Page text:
With the rise of social media and the internet, nutrition myths are everywhere. There is nutrition information on the cover of every magazine in the grocery store checkout line and in every news headline. However, it’s interesting how these seemingly harmless nutrition tips actually seem to be pushing weight loss and diet culture rather than factual nutrition facts.
Nutrition myths are ubiquitous on social media and the internet today. They come in the form of messages that are pushing the same language that lets consumers believe that if they are to eat in a specific way they will finally be able to change their body shape and size for good. These messages can be so tempting because many of us desperately want to believe it's true. However, we have to be critical about who is providing this information. Many times, individuals do not have a background in nutrition or are simply trying to make a profit.
Evidence-based nutrition information isn’t new and definitely doesn’t sell products. Marketing executives and social media influencers typically have to twist nutrition information into “tips, tricks and secrets” in order to make a profit and keep the consumer feeling that this time, this product is going to work for them.
The twisted information they talk about with large audiences can be harmful to our health as nutrition is not a one size fits all recommendation. Every person has their own unique needs when it comes to food. Following nutrition misinformation can lead to restriction of key vitamins and minerals by eliminating entire food groups that can lead to a cascade of deficiencies and symptoms that impact our physical health.
Not to mention, the misinformation often peddled by the media and influencers is harmful to our relationship to food and our body. By coming up with new diets or fads to follow, nutrition misinformation is keeping consumers on a dieting roller coaster as they are still holding on to the idea that this new product is going to help them change their body for good.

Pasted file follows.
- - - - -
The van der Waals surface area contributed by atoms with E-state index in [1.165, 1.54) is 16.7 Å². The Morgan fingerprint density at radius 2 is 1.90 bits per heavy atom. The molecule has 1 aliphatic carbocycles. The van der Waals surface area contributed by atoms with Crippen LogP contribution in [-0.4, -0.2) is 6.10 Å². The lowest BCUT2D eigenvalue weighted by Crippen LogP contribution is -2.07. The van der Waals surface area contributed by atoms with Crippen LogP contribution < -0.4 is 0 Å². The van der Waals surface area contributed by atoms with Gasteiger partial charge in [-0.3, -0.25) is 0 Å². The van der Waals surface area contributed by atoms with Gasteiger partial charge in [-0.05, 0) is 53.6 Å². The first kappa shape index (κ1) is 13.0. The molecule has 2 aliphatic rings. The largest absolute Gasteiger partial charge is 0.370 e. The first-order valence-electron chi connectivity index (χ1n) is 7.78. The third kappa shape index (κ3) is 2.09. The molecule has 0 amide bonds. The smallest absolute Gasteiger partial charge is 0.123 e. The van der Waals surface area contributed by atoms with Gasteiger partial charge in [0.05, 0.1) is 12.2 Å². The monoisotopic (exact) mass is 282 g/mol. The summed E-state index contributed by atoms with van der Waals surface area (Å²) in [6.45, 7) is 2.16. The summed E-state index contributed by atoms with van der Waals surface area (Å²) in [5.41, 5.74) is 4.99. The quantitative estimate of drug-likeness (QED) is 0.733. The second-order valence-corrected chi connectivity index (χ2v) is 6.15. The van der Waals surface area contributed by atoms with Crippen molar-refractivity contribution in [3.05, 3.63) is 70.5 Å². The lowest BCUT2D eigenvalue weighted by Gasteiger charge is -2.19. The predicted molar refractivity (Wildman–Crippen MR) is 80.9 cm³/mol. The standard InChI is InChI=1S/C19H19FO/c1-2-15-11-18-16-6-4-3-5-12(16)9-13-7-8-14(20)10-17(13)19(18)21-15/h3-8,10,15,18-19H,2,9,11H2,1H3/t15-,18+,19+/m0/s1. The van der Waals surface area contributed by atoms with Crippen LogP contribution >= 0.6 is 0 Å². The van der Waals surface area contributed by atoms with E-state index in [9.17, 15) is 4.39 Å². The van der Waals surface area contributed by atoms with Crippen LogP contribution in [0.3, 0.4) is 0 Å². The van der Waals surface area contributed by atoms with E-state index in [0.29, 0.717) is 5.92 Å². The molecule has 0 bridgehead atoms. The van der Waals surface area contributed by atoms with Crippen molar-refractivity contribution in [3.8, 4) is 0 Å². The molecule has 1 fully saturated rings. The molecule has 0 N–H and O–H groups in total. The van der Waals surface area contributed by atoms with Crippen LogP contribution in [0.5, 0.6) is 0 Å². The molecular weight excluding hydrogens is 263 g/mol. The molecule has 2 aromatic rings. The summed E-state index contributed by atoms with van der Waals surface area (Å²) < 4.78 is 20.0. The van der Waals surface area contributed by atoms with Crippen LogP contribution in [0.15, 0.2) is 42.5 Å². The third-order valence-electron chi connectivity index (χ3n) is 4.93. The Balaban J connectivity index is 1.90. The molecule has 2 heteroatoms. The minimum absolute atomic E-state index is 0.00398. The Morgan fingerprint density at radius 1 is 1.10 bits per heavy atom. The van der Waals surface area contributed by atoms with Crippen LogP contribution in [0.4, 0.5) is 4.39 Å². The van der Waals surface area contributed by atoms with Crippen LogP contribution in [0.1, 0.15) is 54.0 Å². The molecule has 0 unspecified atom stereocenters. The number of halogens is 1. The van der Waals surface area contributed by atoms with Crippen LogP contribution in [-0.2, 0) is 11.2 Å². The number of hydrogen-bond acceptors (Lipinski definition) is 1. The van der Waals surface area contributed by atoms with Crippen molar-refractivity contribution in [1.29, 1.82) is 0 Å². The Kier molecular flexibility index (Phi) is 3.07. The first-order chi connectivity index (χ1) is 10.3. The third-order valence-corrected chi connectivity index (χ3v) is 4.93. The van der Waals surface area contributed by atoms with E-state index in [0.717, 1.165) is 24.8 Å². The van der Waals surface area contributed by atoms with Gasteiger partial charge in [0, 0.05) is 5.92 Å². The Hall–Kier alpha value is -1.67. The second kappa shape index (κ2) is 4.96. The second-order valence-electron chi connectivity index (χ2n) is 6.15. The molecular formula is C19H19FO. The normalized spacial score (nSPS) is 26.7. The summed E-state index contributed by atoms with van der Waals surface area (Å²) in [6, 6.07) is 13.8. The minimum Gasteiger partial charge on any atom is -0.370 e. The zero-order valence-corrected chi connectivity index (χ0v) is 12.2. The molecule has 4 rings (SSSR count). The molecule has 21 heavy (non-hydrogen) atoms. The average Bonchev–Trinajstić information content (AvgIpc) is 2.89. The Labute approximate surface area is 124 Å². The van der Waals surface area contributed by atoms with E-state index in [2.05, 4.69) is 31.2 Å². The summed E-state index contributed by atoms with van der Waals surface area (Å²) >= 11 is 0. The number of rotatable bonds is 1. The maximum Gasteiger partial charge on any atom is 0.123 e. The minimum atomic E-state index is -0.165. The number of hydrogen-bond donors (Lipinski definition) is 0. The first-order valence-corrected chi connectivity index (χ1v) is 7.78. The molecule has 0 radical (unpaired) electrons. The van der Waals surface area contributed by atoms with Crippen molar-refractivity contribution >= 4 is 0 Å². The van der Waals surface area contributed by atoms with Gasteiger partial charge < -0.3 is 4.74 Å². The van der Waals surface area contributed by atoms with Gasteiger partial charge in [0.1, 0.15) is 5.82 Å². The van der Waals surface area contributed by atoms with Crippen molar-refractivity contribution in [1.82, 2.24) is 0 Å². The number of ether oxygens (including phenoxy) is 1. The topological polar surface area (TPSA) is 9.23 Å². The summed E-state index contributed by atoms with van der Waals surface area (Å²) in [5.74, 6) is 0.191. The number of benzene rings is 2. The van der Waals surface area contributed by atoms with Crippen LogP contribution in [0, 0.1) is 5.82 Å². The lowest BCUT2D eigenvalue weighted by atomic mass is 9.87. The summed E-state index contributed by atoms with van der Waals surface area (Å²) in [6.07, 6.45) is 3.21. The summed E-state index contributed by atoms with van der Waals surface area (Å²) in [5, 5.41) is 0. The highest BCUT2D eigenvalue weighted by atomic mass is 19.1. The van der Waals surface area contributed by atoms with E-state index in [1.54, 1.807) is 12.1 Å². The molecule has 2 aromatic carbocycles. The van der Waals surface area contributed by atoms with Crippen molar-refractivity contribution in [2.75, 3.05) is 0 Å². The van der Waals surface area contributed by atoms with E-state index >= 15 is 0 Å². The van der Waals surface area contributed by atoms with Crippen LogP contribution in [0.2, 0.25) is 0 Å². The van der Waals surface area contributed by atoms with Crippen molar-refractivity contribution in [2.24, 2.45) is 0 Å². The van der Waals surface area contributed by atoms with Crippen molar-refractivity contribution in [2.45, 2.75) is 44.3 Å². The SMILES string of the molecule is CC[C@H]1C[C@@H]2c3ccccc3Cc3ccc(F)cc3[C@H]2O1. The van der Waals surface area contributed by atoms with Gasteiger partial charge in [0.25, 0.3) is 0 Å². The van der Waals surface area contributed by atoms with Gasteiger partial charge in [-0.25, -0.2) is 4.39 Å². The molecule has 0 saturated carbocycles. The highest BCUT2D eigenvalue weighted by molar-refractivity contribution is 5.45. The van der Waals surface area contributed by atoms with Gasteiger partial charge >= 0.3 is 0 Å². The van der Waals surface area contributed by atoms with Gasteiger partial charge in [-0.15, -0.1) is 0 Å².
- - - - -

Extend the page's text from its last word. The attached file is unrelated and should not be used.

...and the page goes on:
However, we know that diets don’t work. So, promoting nutrition misinformation is setting consumers up for food preoccupation, shame and guilt around foods and disconnection from social situations in their lives. While it can be tough to sift through all the noise, we have an entire online community devoted to getting back to eating intuitively, full of people who are navigating this misinformation and reconnecting with normalized eating without the traces diet culture.
With all the misinformation it can be difficult to decipher fact from fiction, but we’re here to help. Here are five common nutrition myths, without the side serving of diet culture!
1. You can eat past 7PM
Thanks, Oprah, for this nutrition myth! At some point in history Oprah mentioned that she never eats after 7:30 pm and, as with many pieces of nutrition misinformation in diet culture, the idea caught on. We have so many clients coming into sessions wondering if there is a certain time at night that they should stop eating. So, what’s the truth? Well, honestly, the body doesn’t know what time it is and it doesn’t care. If you are lacking nourishment, your body will let you know that you should eat something - whether that’s at 6 am or 10:30 pm. Yes, we have an internal clock and a circadian rhythm, but that’s based on the sun, not the number on the clock.